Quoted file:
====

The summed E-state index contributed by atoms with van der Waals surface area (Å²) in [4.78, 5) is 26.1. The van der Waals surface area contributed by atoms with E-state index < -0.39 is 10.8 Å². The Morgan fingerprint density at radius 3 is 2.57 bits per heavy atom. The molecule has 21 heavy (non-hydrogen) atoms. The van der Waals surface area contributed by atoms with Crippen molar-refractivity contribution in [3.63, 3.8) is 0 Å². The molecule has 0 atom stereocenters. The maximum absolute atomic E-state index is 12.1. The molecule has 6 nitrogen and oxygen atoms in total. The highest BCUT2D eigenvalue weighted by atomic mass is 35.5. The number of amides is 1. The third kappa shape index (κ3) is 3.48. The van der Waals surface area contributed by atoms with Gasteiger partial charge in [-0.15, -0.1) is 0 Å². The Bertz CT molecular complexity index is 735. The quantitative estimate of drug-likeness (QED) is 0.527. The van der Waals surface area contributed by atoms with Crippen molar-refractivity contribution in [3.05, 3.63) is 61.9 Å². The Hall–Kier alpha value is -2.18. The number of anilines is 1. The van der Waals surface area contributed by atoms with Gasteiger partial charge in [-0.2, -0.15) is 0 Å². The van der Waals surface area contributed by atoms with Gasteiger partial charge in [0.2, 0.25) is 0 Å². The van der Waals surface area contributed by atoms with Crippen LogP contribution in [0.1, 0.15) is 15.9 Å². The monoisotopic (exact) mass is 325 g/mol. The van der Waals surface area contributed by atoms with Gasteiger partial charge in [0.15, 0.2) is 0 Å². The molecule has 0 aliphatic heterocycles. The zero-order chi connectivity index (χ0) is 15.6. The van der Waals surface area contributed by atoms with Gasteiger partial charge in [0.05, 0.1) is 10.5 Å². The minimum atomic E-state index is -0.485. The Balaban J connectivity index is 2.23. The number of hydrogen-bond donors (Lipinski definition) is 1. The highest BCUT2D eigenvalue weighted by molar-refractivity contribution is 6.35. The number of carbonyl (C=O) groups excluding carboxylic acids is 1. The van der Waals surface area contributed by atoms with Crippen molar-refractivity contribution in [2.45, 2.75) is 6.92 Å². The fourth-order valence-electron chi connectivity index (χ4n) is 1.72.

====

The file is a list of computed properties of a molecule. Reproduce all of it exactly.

The summed E-state index contributed by atoms with van der Waals surface area (Å²) in [4.78, 5) is 26.1. The van der Waals surface area contributed by atoms with E-state index < -0.39 is 10.8 Å². The Morgan fingerprint density at radius 3 is 2.57 bits per heavy atom. The molecule has 21 heavy (non-hydrogen) atoms. The van der Waals surface area contributed by atoms with Crippen molar-refractivity contribution in [3.63, 3.8) is 0 Å². The molecule has 0 atom stereocenters. The maximum absolute atomic E-state index is 12.1. The molecule has 6 nitrogen and oxygen atoms in total. The highest BCUT2D eigenvalue weighted by atomic mass is 35.5. The number of amides is 1. The third kappa shape index (κ3) is 3.48. The van der Waals surface area contributed by atoms with Gasteiger partial charge in [-0.15, -0.1) is 0 Å². The Bertz CT molecular complexity index is 735. The quantitative estimate of drug-likeness (QED) is 0.527. The van der Waals surface area contributed by atoms with Crippen molar-refractivity contribution in [3.05, 3.63) is 61.9 Å². The Hall–Kier alpha value is -2.18. The number of anilines is 1. The van der Waals surface area contributed by atoms with Gasteiger partial charge in [-0.2, -0.15) is 0 Å². The van der Waals surface area contributed by atoms with Gasteiger partial charge in [0.2, 0.25) is 0 Å². The van der Waals surface area contributed by atoms with Crippen LogP contribution in [0.1, 0.15) is 15.9 Å². The monoisotopic (exact) mass is 325 g/mol. The van der Waals surface area contributed by atoms with Gasteiger partial charge in [0.15, 0.2) is 0 Å². The molecule has 0 aliphatic heterocycles. The zero-order chi connectivity index (χ0) is 15.6. The van der Waals surface area contributed by atoms with Gasteiger partial charge in [0.05, 0.1) is 10.5 Å². The minimum atomic E-state index is -0.485. The Balaban J connectivity index is 2.23. The number of hydrogen-bond donors (Lipinski definition) is 1. The highest BCUT2D eigenvalue weighted by molar-refractivity contribution is 6.35. The number of carbonyl (C=O) groups excluding carboxylic acids is 1. The van der Waals surface area contributed by atoms with Crippen molar-refractivity contribution in [2.45, 2.75) is 6.92 Å². The fourth-order valence-electron chi connectivity index (χ4n) is 1.72.